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Warning Signs of Teen Substance Abuse
The following behaviors can be warning signs of problems related to alcohol or other drug use.
Some of the warning signs listed above can also be signs of other problems. Parents may recognize signs of trouble but should not be expected to make the diagnosis.
Consulting a physician to rule out physical causes of the warning signs is a good first step. This should often be followed or accompanied by a comprehensive evaluation by a mental health professional.
NEXT: Treatment & Recovery
by John Townsend
To help teenagers grow into healthy adults, parents and youth workers need to teach them how to take responsibility for their behavior, their values, and their lives. Dr. Townsend gives important keys for establishing healthy boundaries --- the bedrock of good relationships, maturity, safety, and growth for teens and the adults in their lives. Boundaries with Teens offers help in raising teens to take responsibility for their actions, attitudes, and emotions.
An Addict's Story: What's at the Root of Addictions? ~ The factors that lead a person into addiction are rooted in childhood. They are: feelings of unworthiness and shame, anticipation of being rejected, the belief that no one will come through for them so they must rely on themselves, and the addictive agent is their greatest need for pleasure, relief, and/or distraction from pain. These factors feed off each other.
Consequences of Youth Substance Abuse ~ Young people who persistently abuse substances often experience an array of problems, including academic difficulties, health-related problems (including mental health), poor peer relationships, and involvement with the juvenile justice system. Additionally, there are consequences for family members, the community, and the entire society.
Drinking or using drugs before 15 triples risk of becoming addict or criminal ~ Even children who had shown no signs of problem behavior while they were young were more likely to go on to become addicted to drink or drugs, contract sexually transmitted diseases, and have a criminal record, if they took drugs or drank on 'multiple occasions' in their early teens.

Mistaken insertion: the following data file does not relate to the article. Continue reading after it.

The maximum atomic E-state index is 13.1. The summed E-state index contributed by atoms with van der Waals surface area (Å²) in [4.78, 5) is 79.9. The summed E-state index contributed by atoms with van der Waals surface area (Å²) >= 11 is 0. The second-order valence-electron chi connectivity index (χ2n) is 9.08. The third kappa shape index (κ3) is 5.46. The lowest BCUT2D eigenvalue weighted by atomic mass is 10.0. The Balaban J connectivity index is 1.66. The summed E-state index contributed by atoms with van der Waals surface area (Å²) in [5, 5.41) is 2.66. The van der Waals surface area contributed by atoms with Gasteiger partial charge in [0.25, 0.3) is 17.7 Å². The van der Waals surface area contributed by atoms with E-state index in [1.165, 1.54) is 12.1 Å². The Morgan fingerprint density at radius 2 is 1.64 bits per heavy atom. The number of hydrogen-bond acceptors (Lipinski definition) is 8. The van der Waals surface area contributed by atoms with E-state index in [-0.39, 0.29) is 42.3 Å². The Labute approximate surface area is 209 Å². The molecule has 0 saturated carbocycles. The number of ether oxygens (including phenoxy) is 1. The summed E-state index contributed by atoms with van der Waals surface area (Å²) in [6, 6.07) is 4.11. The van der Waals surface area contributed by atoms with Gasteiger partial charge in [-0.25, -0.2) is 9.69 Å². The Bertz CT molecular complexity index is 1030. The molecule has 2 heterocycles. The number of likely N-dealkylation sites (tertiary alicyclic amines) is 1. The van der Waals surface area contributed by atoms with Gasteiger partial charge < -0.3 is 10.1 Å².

Family Factors Contributing to Risk and Resiliency ~ Substance abuse is the result of a complex interaction of individual, family, peer, community, and societal factors. A consistent global finding is that substance abuse runs in families. A family history of drug abuse and dependence substantially increases the risk for such problems among members.
Preventing Drug Use Among Children and Adolescents: A Research-Based Guide for Parents, Educators, and Community Leaders ~ Copies of this guide can be obtained free of charge from the National Clearinghouse for Alcohol and Drug Information (NCADI) at 1-800-729-6686. Also in Spanish.
Relationships Matter: Impact of Parental, Peer Factors on Teen, Young Adult Substance Abuse ~ The influence of family and peers on adolescent substance abuse has been well documented in the scientific literature. Generally, positive family influences, such as family bonding and consistent rules, appear to reduce the risk of tobacco, marijuana, and other drug abuse among teens, while negative family influences tend to increase risk. The same is true of positive and negative peer factors. Little research, however, has been conducted to see how parental and peer factors interact to influence adolescents' initiation to and young adults' use of drugs.
Short-Term Memory Loss Linked to Poor Academic Performance, Short-Term Memory Loss in Teens ~ Researchers aren't sure how much academic performance improves after students stop drinking and using other drugs. There is indirect evidence in the form of improvements in scores on tests of attention and memory after teens stop using. But for the heaviest users deficits in brain development may be permanent.
Solitary Drug, Alcohol and Cigarette Use Puts Adolescents At Higher Risk ~ Solitary alcohol, cigarette and marijuana users are less likely to graduate from college, more likely to have substance use problems as young adults, and tend to report poorer physical health by age 23 than their peers who were social substance users.
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